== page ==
An emerging gamble


emerging gamble
orien Pilling, director of Global Betting and Gaming Consultants, offers an overview of the developing African i-gaming market

For a continent with a population of over a billion people, Africa’s gambling sector fails to pull its weight by comparison with other regions of the world and accounts for less than 2% of global interactive gambling revenues. But there have been pockets of development in different African markets over the last few years that suggest new opportunities are on the horizon. As elsewhere, however, when governments and gambling regulation are involved the path of progress is not always a smooth one.

South Africa
South Africa is a good example of the slow progress of regulatory reform in interactive gambling. It has been more than ten years since the National Gambling Act was enacted in August 2004, containing provisions requiring the National Gambling Board to consider and eventually introduce legislation to regulate remote gambling.

At first, progress appeared to be being made. In September 2007 the National Gambling Amendment Bill, which was to licence and regulate remote gambling, was approved by the Trade and Industry Committee of the National Assembly. Operators were lining up to take licences but the process then got mired in political delays and the bill never became law.

A new attempt was made in 2014 with the Remote Gambling Bill but that also looks unlikely to become law. The frustrating part is that South Africa already issues internet sports-betting licences through the Western Cape Gambling and Racing Board. But internet gaming – casino and poker – continues to be a stumbling block and the lack of new gambling regulation does seem to be costing South Africa investment and jobs.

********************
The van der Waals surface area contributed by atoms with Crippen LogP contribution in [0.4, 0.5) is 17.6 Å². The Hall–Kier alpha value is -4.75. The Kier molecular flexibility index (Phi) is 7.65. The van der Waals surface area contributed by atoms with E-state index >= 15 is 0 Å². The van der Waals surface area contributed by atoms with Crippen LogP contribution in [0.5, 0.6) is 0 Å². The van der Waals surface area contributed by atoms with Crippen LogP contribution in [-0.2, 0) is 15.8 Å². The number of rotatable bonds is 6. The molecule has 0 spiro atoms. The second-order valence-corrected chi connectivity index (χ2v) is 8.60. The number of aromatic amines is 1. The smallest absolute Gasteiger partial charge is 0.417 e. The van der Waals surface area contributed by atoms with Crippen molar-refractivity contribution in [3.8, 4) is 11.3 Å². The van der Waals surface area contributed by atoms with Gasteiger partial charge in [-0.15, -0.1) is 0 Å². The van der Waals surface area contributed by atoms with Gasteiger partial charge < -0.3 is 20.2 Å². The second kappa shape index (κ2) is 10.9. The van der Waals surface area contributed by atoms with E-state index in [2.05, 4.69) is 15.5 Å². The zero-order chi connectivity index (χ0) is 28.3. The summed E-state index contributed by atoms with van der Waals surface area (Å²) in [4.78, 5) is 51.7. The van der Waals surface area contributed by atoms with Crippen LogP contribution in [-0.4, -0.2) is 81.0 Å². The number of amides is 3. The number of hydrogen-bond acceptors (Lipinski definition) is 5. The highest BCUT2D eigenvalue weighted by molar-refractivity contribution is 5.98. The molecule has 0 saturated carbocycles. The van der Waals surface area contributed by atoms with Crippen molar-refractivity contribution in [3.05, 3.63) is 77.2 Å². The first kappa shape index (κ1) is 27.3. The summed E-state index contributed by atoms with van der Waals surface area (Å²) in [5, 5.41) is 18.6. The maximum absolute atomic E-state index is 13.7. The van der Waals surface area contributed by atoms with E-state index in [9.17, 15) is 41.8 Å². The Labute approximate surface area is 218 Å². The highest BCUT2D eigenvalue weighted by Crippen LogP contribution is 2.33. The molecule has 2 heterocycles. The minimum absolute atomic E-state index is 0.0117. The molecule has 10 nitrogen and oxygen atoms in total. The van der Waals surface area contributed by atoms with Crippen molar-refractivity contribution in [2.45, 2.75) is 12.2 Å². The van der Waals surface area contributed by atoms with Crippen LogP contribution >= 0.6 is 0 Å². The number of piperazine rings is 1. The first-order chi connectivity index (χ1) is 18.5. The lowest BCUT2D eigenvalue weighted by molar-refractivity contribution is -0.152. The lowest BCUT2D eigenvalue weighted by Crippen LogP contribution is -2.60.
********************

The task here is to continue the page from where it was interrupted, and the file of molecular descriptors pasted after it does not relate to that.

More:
In September 2014 Playtech announced that the South African market would be a key market for the company’s expansion in Africa. Playtech had already signed a joint venture deal with casino operator Peermont Group, but until changes are made to the country’s gambling laws, Playtech cannot really do too much. “Should the regulatory landscape change we are confident that Playtech is well-positioned to do well across Africa, but with a strong focus on South Africa,” Playtech’s chief executive Mor Weizer said at the time.

From a regulatory point of view, other African markets have been quicker to adopt internet gaming than South Africa. In Tanzania, for example, internet gambling has been legal since December 1999, by way of an amendment to the Gaming Act, although only fixed-odds wagering, sports betting, simulated games and lotteries were allowed.

In the first quarter of 2011 the Gaming Board of Tanzania said it was in the preliminary stages of drafting new legislation for online gambling which would allow online casino games. In late 2013 the first online casino and games operator Dunia was approved by the Tanzanian government. Dunia Investments Limited, operating under the brand, chose Microgaming’s Quickfire as a games package and launched the website in October 2013.

It is interesting to note that the two language options for the Tanzanian-licensed Iplay8 website are English and Chinese – a sign that much of Africa’s economic development is being spurred by investment from China, which brings with it large numbers of Chinese workers with some wages to spend.

For sports betting, M-Bet and are both licensed by the Gaming Board of Tanzania. The latter is owned by Gaming Africa (T) Ltd, which also has retail betting operations in the country. Both sites lead heavily on football betting, which is an indication of what local customers wish to bet on.

East Africa: Kenya, Uganda, Rwanda
Tanzania is part of a cluster of east African countries that have internet gambling regulation in place, a cluster which comprises Kenya, Uganda and Rwanda.